It is important to understand that the cold hardiness of sheep is dependent upon body fat and wool cover, even for hair sheep, since they grow a partial wool coat for winter.

What this means is that if you shear the sheep, you have taken away their ability to handle cold weather, at least temporarily until the wool grows back enough to reinsulate the sheep.

Freshly shorn sheep have little ability to handle cold and would be working off of fat reserves to keep warm in the event of cold weather after shearing.

Sheep with a partially grown out fleece have some cold protection, but it takes the full fleece to give them full protection from the cold, since wool is insulating and the more insulation, the more cold protection.

When To Shear Sheep: Some things to consider is my article going over the best time to schedule shearing as well as the reasons not to shear sheep in certain situations, like heading into winter.

Lambs do not handle cold weather well

Newborn lambs do not handle cold weather well, by this I mean that they need shelter and more care to survive compared to lambs born in warm or dry weather.

I do not have a specific temperature to give you, it’s more about the vigor of the lamb, the mothering of the ewe and the lambing area, rather than a number.

Watch the lambs, if they are progressively getting more active, then are up nursing, things are going well. If they seem to be a bit dopey that lamb is too cold, whatever the external temperature is.

Hypothermia in Lambs is a PDF from Damory Veterinary Clinic in Dorset. This chart clearly shows the appropriate steps to take when working with a chilled newborn, based on the temperature of the lamb.

Cold weather lambing is done inside a barn

Lambs born in cold weather need a well bedded area in the barn where they can be out of the wind and a mom who is on her game and quickly starts licking off the lambs to stimulate them to stand and nurse.

Great mothering is the best defense against cold weather, but even that will not overcome the cold in all situations. This is why you stack the deck in your favor by having the soon to lamb ewes inside.

I need to point out one thing that many folks don’t think about regarding cold weather lambing: it’s still cold in the barn! All the barn does is eliminate the wind and keep the lambs on good bedding.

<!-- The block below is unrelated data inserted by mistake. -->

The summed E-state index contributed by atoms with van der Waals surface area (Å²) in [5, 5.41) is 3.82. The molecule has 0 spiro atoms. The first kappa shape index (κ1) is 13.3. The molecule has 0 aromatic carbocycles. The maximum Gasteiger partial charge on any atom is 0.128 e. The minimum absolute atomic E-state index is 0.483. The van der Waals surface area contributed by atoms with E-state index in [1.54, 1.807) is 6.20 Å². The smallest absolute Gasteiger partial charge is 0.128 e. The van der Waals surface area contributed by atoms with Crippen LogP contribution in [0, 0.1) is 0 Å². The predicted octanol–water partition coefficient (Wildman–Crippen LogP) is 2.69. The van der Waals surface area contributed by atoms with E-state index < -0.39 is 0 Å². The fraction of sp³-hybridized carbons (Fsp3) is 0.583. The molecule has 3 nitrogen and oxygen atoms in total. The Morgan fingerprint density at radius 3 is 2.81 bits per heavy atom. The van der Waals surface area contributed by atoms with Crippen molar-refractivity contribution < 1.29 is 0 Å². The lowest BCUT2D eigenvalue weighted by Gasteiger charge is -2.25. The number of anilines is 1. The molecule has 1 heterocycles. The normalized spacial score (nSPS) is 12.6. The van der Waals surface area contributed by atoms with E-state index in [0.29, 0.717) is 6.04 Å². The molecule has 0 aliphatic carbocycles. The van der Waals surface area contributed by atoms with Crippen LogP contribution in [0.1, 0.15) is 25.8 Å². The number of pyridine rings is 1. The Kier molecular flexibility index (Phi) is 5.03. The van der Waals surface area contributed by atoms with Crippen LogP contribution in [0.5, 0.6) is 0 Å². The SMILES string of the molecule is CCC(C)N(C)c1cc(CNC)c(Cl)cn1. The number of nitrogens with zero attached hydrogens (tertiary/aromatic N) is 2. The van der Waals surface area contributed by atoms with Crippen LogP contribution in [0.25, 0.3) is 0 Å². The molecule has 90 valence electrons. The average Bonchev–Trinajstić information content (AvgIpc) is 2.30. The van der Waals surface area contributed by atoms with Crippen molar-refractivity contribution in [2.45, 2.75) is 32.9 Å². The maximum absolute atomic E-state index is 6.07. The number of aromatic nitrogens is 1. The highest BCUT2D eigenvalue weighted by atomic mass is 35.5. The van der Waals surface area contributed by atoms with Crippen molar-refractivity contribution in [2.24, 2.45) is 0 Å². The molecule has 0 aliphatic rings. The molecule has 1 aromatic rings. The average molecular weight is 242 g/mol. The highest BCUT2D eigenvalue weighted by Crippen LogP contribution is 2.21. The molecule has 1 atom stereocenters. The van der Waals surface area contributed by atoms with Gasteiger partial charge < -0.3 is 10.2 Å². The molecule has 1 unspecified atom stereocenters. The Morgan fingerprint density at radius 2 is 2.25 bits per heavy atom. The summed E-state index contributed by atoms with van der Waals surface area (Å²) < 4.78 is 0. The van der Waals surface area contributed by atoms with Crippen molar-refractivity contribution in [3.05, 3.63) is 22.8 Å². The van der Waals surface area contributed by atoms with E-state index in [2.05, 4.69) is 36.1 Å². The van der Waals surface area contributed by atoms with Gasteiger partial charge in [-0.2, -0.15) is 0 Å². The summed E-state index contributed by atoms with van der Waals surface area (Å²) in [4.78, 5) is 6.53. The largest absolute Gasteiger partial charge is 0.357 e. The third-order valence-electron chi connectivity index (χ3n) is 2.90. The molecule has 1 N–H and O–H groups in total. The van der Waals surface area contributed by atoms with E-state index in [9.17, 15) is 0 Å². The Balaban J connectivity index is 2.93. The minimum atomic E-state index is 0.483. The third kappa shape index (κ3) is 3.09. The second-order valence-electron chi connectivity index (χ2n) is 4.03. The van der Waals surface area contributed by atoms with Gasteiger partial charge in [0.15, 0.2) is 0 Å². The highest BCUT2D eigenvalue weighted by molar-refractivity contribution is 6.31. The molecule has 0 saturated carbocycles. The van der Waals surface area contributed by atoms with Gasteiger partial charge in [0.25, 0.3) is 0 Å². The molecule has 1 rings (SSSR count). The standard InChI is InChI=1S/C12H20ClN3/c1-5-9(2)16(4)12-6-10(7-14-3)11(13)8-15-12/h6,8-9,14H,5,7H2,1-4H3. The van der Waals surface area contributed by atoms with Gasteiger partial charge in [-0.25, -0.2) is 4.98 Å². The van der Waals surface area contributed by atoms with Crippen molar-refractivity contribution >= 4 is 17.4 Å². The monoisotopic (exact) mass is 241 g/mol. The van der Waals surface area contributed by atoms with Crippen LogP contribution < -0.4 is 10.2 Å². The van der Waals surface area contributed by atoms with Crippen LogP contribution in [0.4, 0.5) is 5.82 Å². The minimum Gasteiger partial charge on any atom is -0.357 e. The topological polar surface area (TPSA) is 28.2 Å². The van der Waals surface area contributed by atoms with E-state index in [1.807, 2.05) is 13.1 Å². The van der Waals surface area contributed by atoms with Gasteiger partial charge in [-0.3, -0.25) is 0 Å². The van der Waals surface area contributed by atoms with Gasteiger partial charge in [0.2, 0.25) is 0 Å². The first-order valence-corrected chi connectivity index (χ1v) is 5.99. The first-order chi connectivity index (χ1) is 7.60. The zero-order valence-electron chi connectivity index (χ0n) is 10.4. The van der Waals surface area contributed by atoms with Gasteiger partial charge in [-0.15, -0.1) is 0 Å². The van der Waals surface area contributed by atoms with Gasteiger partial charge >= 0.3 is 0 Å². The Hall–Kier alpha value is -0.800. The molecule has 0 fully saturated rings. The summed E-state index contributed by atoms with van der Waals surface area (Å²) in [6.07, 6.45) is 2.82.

It’s tempting to think that if you seal up the barn, then it will be warmer inside, true, but you’ll be doing more harm than good since now you’ll restricted ventilation, which can lead to other health problems.

The newborn lamb may also need supplemental heat and a lambing jug (small pen for mom and lambs only) for a few days to get a good start.

ewe lambs in barn eating out of feeder
These are some ewe lambs being fed to market size over the winter. They get haylage and corn to keep them growing even in the colder weather.

Older lambs can handle some cold

Older lambs, once they are weaned, seem to be able to handle the colder weather much better than young lambs, but will still not be able to handle the same level of cold as an adult sheep.

This is for two reasons, first, the lambs, even the older ones, do not have the wool cover that an adult sheep has, so the lambs are less well insulated than a sheep with heavier wool cover.

Once the lambs get to nearly full size, probably 6 months old or so, they’ll be just about as able to handle the cold as the ewes. The younger the lambs are the less cold they can handle without ill effects.

The other challenge for lambs that is commonly overlooked is that they are growing in addition to maintaining, which means they need extra calories to keep up with their metabolic needs.

Adding cold stress also adds the need for more of their daily calories to be used for warmth, rather than growth. This will slow down their growth unless it is compensated for with higher energy feeds.

Lamb Creep Feeder: What is it and why use one is my article written to give you some background on how and why to creep feed lambs, which is one option to increase calories in colder weather.